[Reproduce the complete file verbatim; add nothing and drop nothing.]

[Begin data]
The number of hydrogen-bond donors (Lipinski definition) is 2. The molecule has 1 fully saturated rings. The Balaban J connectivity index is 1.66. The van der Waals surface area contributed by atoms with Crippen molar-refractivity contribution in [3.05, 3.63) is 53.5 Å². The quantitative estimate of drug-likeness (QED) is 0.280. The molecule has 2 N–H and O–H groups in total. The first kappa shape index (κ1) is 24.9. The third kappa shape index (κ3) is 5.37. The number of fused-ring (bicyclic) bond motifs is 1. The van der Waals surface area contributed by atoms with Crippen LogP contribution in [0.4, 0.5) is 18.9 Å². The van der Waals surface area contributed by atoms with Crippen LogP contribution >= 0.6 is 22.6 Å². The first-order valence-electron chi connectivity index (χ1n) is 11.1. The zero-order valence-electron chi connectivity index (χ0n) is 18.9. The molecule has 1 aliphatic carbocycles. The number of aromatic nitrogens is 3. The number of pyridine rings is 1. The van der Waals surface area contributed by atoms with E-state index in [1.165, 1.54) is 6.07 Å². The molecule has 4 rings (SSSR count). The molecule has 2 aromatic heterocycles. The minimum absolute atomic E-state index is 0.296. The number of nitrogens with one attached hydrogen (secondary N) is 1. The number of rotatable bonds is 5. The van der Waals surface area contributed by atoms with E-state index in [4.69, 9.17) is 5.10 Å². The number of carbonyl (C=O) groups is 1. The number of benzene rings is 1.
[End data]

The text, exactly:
The number of hydrogen-bond donors (Lipinski definition) is 2. The molecule has 1 fully saturated rings. The Balaban J connectivity index is 1.66. The van der Waals surface area contributed by atoms with Crippen molar-refractivity contribution in [3.05, 3.63) is 53.5 Å². The quantitative estimate of drug-likeness (QED) is 0.280. The molecule has 2 N–H and O–H groups in total. The first kappa shape index (κ1) is 24.9. The third kappa shape index (κ3) is 5.37. The number of fused-ring (bicyclic) bond motifs is 1. The van der Waals surface area contributed by atoms with Crippen LogP contribution in [0.4, 0.5) is 18.9 Å². The van der Waals surface area contributed by atoms with Crippen LogP contribution >= 0.6 is 22.6 Å². The first-order valence-electron chi connectivity index (χ1n) is 11.1. The zero-order valence-electron chi connectivity index (χ0n) is 18.9. The molecule has 1 aliphatic carbocycles. The number of aromatic nitrogens is 3. The number of pyridine rings is 1. The van der Waals surface area contributed by atoms with E-state index in [1.165, 1.54) is 6.07 Å². The molecule has 4 rings (SSSR count). The molecule has 2 aromatic heterocycles. The minimum absolute atomic E-state index is 0.296. The number of nitrogens with one attached hydrogen (secondary N) is 1. The number of rotatable bonds is 5. The van der Waals surface area contributed by atoms with E-state index in [4.69, 9.17) is 5.10 Å². The number of carbonyl (C=O) groups is 1. The number of benzene rings is 1.